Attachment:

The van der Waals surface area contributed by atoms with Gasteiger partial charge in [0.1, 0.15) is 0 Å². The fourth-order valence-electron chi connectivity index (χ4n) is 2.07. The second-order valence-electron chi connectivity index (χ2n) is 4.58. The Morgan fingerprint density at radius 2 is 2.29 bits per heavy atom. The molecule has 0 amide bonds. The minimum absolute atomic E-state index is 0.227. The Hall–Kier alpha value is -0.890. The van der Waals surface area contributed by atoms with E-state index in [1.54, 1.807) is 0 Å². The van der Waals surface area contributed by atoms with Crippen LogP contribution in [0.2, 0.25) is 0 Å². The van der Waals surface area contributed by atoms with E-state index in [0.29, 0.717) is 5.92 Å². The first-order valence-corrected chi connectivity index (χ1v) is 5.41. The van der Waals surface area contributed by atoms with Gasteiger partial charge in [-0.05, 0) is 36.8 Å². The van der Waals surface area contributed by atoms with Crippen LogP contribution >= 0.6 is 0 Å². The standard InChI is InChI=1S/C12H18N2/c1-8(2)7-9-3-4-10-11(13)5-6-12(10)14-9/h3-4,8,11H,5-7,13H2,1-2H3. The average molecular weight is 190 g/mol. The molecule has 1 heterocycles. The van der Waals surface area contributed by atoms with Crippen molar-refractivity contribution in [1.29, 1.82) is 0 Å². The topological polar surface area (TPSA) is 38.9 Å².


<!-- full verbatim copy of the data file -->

The van der Waals surface area contributed by atoms with Gasteiger partial charge in [0.1, 0.15) is 0 Å². The fourth-order valence-electron chi connectivity index (χ4n) is 2.07. The second-order valence-electron chi connectivity index (χ2n) is 4.58. The Morgan fingerprint density at radius 2 is 2.29 bits per heavy atom. The molecule has 0 amide bonds. The minimum absolute atomic E-state index is 0.227. The Hall–Kier alpha value is -0.890. The van der Waals surface area contributed by atoms with E-state index in [1.54, 1.807) is 0 Å². The van der Waals surface area contributed by atoms with Crippen LogP contribution in [0.2, 0.25) is 0 Å². The van der Waals surface area contributed by atoms with E-state index in [0.29, 0.717) is 5.92 Å². The first-order valence-corrected chi connectivity index (χ1v) is 5.41. The van der Waals surface area contributed by atoms with Gasteiger partial charge in [-0.05, 0) is 36.8 Å². The van der Waals surface area contributed by atoms with Crippen LogP contribution >= 0.6 is 0 Å². The standard InChI is InChI=1S/C12H18N2/c1-8(2)7-9-3-4-10-11(13)5-6-12(10)14-9/h3-4,8,11H,5-7,13H2,1-2H3. The average molecular weight is 190 g/mol. The molecule has 1 heterocycles. The van der Waals surface area contributed by atoms with Crippen molar-refractivity contribution in [1.29, 1.82) is 0 Å². The topological polar surface area (TPSA) is 38.9 Å².